The release of Grand Theft Auto: Vice City comes just a year after the phenomenally successful Grand Theft Auto 3. That game sold over seven million copies in the U.S., making it the biggest selling game of the year. On top of the sales success, GTA3 received quite a bit of attention, good and bad, from the mainstream media.
It was good, clean, ridiculously ultra-violent and wide-open fun. Given the game’s prominence in last year’s public consciousness, Rockstar could have been forgiven for rushing out a tie-in game while the iron was still hot. GTA:Vice City, however, certainly doesn’t feel rushed. It is a marvelous game that improves on nearly every key aspect of the original.
The most startling change in the newest GTA is the move geographically to Miami-like Vice City and temporally back to the 1980’s.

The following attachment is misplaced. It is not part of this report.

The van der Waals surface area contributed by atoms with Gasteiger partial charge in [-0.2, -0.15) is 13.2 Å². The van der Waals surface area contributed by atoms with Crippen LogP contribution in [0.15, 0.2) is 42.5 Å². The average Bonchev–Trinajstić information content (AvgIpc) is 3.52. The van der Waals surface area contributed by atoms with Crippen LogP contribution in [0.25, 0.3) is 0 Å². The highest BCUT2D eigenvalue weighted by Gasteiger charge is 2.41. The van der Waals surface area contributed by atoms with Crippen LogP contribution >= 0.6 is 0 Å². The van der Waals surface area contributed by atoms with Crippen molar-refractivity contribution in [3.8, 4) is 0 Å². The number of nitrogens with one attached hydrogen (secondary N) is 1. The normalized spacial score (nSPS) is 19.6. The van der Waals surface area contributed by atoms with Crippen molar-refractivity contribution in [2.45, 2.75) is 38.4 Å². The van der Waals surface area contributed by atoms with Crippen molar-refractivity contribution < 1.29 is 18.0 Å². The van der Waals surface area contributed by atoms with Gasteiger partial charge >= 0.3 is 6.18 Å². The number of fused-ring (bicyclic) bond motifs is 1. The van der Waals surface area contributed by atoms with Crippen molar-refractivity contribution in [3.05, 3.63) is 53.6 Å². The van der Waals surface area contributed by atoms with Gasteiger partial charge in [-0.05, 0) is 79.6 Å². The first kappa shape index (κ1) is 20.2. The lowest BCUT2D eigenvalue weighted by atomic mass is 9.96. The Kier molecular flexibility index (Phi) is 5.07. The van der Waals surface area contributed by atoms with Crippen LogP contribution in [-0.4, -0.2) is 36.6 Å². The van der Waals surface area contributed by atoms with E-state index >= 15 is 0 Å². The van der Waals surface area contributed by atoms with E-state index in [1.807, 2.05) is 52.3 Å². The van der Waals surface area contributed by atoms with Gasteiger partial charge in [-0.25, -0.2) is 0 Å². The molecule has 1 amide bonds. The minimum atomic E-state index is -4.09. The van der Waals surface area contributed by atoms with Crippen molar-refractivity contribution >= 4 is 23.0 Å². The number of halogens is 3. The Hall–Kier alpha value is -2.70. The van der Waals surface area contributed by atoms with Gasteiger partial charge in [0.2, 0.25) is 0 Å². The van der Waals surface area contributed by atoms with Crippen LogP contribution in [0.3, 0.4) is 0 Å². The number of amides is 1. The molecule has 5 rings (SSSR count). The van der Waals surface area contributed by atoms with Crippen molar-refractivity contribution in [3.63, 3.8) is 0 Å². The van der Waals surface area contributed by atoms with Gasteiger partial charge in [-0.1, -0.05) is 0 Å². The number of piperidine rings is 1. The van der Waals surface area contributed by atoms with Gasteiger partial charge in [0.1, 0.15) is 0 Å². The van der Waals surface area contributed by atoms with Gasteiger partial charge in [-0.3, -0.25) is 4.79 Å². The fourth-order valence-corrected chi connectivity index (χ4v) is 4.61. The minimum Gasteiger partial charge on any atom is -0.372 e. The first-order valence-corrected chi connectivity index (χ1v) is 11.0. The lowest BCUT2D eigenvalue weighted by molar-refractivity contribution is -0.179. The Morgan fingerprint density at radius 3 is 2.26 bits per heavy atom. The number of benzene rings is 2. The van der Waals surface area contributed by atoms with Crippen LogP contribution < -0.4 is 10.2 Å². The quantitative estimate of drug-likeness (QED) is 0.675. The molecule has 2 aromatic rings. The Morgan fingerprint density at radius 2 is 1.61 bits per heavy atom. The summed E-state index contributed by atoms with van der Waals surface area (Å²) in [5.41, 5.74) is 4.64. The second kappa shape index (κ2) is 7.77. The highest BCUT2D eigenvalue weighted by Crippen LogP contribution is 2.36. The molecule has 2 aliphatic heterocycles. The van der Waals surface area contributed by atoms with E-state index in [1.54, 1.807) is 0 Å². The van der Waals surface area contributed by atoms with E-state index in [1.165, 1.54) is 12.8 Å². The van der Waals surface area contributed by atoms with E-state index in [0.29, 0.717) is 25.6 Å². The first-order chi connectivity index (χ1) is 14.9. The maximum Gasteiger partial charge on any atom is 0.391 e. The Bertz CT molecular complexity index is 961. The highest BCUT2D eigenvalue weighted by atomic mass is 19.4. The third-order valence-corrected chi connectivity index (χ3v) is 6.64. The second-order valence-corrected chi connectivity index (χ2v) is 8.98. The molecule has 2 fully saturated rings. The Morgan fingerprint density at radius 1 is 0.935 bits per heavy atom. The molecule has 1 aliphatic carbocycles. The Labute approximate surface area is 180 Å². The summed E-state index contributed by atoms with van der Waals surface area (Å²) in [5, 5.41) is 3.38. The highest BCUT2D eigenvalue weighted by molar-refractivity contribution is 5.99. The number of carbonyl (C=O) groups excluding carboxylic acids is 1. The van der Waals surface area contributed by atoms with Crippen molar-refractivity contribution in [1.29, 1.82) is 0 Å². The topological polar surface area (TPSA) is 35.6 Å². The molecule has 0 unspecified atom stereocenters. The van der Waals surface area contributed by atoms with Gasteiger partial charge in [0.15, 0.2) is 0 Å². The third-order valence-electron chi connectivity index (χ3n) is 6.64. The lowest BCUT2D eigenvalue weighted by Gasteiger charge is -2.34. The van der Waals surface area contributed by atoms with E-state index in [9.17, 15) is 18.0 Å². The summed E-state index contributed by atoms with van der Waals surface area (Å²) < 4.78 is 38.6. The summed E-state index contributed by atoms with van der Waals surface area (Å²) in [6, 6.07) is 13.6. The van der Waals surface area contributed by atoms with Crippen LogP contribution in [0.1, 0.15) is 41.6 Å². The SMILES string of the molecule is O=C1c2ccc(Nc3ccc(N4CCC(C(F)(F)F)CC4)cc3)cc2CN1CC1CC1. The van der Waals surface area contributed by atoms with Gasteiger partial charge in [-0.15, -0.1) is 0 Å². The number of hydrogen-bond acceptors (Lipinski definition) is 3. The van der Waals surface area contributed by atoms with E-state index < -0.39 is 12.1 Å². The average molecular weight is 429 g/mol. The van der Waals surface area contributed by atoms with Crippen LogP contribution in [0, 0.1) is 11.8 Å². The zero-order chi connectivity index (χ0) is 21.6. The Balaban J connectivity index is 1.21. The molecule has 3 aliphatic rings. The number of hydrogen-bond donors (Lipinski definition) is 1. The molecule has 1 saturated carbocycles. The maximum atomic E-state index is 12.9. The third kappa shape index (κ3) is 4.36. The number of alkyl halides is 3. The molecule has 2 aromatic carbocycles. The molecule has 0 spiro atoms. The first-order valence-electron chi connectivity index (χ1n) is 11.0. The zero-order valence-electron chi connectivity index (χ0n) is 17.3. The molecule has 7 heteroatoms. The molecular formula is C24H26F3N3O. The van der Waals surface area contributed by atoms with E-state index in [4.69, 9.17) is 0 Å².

Although the city is fictional, the music playing on the radio and the fashions sported on the street are spot on. For me, the new setting is far more appealing than the modern Liberty City of the original. And it seems more dynamic and interactive also, since players can explore inside buildings and rob businesses, which could not be done in the original.
The gameplay hasn’t changed much. Like GTA3, Vice City allows the player to either work their way through the mostly linear main missions or to focus on sub-missions involving warring gangs.
To achieve 100% completion, players will also have to complete a ton of occupation-specific tasks and find all of the hidden packages and insane jumps and rob all of the active businesses. Again like GTA3, doing all of this takes a long time, making Vice City a great value. Adding to the value is the fact that it is still fun just to move around the detailed city swiping cars and causing havoc.
Graphically, Vice City is a step up on all fronts from GTA3. The city is more detailed and more sharply rendered. The character models are improved as is the draw distance and texturing. Really the only graphics problem left over from GTA3 is the occasional frame rate hiccup. In all, GTA Vice City offers strong evidence that the Pc can compete graphically with the market’s more powerful systems.